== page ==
Whatever happened to …

… Google Reader?

There was a time when I hated to open my reader and see blog posts like this “734 Applications to …”.

That was, until I needed one other than the one I was using!  Then, those posts made sense.

That happened to me with Google Reader.  It was my one place to turn to read new stories and stay on top of what people I respect were blogging about.  It was part of my morning routine.

Then, as noted here in the Official Google Blog…

We launched Google Reader in 2005 in an effort to make it easy for people to discover and keep tabs on their favorite websites. While the product has a loyal following, over the years usage has declined. So, on July 1, 2013, we will retire Google Reader. Users and developers interested in RSS alternatives can export their data, including their subscriptions, with Google Takeout over the course of the next four months.

Then, I appreciated stories like “10 Google Reader Alternatives That Will Ease Your RSS Pain“.  RSS is pure magic.  It’s well worth knowing and understanding how it works.

I think I tried them all (or at least the ones that I could find) and ultimately settled on Feedly.

I also had a bit of a news reading renaissance at the same time.

At my school, we had an awesome teacher-librarian who subscribed to a number of newspapers and I was one of the first to scoop them for  daily reads.  My test was to beat the students taking World Studies who needed a topic to bring to class.  On the weekend, I used to go over to Mac’s Milk and buy the Detroit News and the Detroit Free Press and read them from beginning to end.  Reading a limited number of newspapers eventually led to a realization that there was an editorial slant to each and you didn’t necessarily see all of the perspectives on a topic.

As a friend of mine used to say “Same ####, different day”.  That advice takes on importance when you read blogging advice about finding “your niche” and blogging about it.  I disagree with that since it tends to generate the same thing over and over.  How about expanding your horizons?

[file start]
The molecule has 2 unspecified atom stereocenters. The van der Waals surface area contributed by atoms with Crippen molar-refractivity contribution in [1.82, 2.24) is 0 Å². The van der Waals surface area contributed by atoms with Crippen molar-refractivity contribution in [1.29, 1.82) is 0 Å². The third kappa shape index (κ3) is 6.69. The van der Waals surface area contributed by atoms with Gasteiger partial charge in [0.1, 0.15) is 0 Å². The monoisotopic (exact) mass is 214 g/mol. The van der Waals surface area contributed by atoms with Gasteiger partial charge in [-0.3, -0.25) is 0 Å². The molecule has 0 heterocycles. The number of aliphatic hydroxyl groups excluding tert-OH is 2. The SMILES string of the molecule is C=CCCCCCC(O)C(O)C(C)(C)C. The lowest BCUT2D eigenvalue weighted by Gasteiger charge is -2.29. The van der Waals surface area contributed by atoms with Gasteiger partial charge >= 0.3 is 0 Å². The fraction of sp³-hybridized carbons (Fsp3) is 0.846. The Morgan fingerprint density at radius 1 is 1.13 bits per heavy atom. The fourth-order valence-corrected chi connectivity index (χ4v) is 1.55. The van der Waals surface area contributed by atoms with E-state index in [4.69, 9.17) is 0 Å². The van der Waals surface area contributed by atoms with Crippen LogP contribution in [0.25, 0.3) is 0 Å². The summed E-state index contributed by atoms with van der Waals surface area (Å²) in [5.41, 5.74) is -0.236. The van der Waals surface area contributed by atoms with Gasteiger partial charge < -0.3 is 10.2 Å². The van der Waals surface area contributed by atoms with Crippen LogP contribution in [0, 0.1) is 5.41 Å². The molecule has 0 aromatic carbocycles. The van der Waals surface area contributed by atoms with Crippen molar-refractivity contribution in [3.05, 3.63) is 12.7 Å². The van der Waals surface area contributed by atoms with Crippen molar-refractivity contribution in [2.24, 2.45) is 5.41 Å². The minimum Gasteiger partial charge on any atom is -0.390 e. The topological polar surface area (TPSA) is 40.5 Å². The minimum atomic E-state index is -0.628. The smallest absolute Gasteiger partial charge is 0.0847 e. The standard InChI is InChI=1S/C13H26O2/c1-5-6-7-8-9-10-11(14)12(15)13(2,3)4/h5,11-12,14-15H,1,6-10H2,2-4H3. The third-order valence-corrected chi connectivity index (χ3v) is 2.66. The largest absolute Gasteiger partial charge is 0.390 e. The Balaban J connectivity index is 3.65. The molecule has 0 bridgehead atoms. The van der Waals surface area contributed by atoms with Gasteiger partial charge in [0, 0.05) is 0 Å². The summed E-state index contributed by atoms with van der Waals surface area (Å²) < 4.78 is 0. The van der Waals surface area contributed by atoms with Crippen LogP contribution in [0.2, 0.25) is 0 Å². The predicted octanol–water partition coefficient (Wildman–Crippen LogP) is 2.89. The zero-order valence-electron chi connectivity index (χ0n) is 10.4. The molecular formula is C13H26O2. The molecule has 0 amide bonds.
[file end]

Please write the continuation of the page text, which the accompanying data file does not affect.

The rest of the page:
By accumulating a large number of sources into my Google Reader, I was able to sample a wide variety of topics and perspective and really appreciated them.  So, what to do?  Feedly helped but it did limit things to what I subscribed to.

I’ve used a number of other things.

  • My Alltop – yes, my blog is in there – have to test it, don’t you know. I like how it accumulates the last five posts in a blog
  • Flipboard (although my first choice had been Zite which went away … but Flipboard imported my Google Reader feed nicely)
  • Use the WordPress reader
  • Subscribe via email to blogs that I like to follow
  • Subscribed by email to Stephen Downes’ OLDaily.  I’ve even been honoured by being “zinged” by Stephen.  I’ve modelled This Week in Ontario Edublogs from his style
  • Of course, use the Livebinder to follow Ontario Edubloggers
  • Follow great people on Twitter and Facebook – it’s like having hundreds of news junkies working for me
  • Hit the goldmine when Stephen Downes shared his OPML file one day and now can read from a wider selection